Immediately after we got home, he informed mother about my pregnancy. To be accurate, he informed mother of her daughter’s pregnancy. He did not even wait for mother to greet me first. Mother was in a state of shock because of what she had witnessed and sorrowful, when she heard about my situation, she was furious but not disappointed –that came later on. Her disappointment came slowly and grew and never slackened. She never really told me she was disappointed though, she would always find a way to let me know as she criticized my parenting –how I fed, dressed, talked to my child, when I did it…
When mother finally understood that what father told her was truth, she took me to her bedroom and locked up the door. She commanded me to take all my clothes off, “You take off your clothes for everyone, even strangers so this shouldn’t be an issue” she spat. Ignoring my choked sobs, she demanded an explanation as to how, why and when I got pregnant. I tried to tell mother that I was raped by Sautso but she didn’t believe me. To her, I was trying to hide something even more sinister since Sautso was not there to defend himself.
“God will punish you Akonda! We don’t speak ill of the dead! Just tell me who impregnated you” she shouted.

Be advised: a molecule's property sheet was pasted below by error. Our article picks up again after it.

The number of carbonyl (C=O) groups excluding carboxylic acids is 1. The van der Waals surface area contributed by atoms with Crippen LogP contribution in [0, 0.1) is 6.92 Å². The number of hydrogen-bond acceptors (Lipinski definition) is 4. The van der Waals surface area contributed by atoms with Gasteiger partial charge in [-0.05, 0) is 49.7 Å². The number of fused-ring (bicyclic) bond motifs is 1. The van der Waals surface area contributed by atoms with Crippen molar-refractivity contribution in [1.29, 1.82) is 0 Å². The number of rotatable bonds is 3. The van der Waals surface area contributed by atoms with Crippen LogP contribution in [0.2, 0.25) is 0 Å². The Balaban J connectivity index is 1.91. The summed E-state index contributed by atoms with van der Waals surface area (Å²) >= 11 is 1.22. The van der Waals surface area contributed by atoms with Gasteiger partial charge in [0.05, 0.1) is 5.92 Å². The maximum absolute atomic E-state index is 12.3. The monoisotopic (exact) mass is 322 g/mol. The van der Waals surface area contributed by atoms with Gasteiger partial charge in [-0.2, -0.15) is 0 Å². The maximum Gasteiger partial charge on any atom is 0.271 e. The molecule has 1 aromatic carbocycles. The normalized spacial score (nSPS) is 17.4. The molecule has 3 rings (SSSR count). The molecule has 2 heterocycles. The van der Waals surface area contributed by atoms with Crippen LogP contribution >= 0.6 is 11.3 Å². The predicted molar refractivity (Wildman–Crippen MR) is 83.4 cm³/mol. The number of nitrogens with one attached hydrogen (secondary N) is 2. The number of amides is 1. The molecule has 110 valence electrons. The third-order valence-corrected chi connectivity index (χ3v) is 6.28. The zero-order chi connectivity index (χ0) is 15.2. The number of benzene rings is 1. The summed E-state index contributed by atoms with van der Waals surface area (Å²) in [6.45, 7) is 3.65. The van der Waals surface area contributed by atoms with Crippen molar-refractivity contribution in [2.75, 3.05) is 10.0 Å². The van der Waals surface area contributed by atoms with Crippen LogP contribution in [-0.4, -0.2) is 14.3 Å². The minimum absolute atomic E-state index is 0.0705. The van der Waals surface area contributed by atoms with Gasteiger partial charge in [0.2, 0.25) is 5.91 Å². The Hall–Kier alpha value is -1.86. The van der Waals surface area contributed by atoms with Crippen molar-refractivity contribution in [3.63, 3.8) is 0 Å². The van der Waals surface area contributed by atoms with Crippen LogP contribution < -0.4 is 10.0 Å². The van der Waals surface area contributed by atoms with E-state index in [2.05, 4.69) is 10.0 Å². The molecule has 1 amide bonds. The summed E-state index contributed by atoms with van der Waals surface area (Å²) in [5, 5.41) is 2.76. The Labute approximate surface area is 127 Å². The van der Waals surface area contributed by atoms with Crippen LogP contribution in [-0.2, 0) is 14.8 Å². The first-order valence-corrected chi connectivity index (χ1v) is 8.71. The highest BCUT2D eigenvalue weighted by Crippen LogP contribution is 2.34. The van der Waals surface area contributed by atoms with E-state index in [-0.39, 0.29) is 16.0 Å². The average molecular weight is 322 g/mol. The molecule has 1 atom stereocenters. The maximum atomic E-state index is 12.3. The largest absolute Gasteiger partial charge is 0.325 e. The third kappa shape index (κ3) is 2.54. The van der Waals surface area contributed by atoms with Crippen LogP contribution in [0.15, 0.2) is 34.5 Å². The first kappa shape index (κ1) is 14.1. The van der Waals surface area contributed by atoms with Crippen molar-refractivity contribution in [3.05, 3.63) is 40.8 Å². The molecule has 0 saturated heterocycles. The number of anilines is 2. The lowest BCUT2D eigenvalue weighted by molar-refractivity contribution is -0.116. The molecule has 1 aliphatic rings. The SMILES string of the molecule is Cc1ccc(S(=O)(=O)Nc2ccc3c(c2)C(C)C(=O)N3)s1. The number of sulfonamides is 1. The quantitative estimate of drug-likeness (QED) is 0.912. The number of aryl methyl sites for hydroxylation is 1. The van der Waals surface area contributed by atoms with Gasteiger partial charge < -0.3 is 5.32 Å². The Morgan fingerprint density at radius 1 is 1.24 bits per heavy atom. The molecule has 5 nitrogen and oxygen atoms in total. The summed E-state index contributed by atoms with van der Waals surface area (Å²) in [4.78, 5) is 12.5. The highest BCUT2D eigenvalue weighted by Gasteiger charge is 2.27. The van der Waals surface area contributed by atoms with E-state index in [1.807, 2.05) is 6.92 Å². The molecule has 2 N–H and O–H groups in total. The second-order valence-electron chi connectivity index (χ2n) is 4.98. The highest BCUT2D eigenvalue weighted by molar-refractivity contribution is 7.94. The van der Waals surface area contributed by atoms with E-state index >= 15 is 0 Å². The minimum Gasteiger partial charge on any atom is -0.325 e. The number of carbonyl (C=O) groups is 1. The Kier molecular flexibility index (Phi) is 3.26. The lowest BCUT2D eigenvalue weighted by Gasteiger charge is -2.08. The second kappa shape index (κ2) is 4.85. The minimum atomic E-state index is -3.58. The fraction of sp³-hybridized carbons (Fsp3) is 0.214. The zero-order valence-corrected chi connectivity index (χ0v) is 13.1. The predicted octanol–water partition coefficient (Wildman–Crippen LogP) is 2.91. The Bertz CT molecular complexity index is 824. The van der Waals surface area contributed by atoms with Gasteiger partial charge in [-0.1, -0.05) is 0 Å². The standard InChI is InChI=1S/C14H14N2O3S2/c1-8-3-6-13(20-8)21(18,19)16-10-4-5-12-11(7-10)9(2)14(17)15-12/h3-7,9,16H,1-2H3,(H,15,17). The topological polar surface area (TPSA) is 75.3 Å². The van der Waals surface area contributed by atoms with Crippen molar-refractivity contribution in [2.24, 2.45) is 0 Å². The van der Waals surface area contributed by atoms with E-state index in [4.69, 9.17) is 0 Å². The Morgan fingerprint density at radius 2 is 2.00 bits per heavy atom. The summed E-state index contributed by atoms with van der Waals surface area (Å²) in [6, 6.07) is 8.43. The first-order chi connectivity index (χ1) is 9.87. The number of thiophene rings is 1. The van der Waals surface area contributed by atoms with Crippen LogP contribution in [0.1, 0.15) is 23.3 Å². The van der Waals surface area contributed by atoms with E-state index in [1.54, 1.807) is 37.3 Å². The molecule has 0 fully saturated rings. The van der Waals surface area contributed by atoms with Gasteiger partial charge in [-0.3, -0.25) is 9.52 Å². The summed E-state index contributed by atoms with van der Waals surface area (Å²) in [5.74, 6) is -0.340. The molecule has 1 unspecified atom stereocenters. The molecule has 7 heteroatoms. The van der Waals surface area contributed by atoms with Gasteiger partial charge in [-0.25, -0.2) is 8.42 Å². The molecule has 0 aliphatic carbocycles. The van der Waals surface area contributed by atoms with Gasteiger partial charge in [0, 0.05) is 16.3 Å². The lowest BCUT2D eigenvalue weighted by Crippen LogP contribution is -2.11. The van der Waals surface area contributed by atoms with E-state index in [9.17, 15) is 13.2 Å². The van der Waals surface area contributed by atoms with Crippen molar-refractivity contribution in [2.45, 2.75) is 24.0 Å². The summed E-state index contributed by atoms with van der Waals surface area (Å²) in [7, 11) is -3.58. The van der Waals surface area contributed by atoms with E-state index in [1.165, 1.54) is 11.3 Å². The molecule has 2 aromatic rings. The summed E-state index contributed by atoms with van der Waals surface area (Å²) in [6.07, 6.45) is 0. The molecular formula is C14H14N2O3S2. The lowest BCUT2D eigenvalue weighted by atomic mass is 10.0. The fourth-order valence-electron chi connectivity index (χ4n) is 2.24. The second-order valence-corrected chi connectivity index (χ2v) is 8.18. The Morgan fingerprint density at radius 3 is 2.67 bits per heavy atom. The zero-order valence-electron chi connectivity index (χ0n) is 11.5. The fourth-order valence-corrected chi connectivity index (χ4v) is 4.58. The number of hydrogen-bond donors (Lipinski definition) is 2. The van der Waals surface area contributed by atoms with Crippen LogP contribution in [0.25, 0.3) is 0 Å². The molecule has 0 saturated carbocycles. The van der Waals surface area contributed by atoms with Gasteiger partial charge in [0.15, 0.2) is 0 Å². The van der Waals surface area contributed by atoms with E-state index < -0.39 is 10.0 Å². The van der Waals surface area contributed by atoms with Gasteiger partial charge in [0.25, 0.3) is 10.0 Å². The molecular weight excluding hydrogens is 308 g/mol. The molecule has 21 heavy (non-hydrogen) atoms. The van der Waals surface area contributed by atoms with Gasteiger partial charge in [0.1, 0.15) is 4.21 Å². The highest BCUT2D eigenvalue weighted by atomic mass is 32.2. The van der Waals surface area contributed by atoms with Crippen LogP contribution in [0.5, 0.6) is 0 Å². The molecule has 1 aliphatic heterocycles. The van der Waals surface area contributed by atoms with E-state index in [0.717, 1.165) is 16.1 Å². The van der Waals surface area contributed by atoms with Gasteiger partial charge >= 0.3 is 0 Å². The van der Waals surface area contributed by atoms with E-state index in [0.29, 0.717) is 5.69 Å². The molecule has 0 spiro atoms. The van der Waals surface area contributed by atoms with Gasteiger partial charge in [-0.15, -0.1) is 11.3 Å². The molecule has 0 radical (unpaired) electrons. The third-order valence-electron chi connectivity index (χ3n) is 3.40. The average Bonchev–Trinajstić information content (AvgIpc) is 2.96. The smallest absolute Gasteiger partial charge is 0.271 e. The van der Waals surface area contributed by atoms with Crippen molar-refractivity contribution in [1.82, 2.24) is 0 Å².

Mother swore never to talk to me again until I told her who was responsible for my pregnancy.
I went back to school even though I wasn’t feeling well. It was better than being at the receiving end of ‘words of wisdom’ and snide comments every day for the pettiest of things. School had to continue despite what happened.
News broke that I was pregnant for Odala before I even told him I was pregnant. He confronted me and told me if it was true that I was pregnant our relationship was over. Odala broke up with me twice after the news came out really. The first time was because he claimed I was giving him a bad name and that I knew what to do to save our relationship. The second time was a few weeks later, it was filled with taunting laughter and name calling because he realized the baby couldn’t be his.
My friends came out in the most brilliant of colors then. “Professor’s daughter was cheating on Odala with some other man from her neighborhood and Odala knew that’s why he has denied being responsible for the pregnancy” Takondwa, my classmate said.
“Not just a man –by a garden boy employed by her father. Some girls don’t have ambition. What did she see in a mere garden boy? She was born with a silver spoon in her mouth and a lot of good looking men here on campus have tried their luck but she turned them down. Vanity I tell you” said Linda, my best friend and roommate.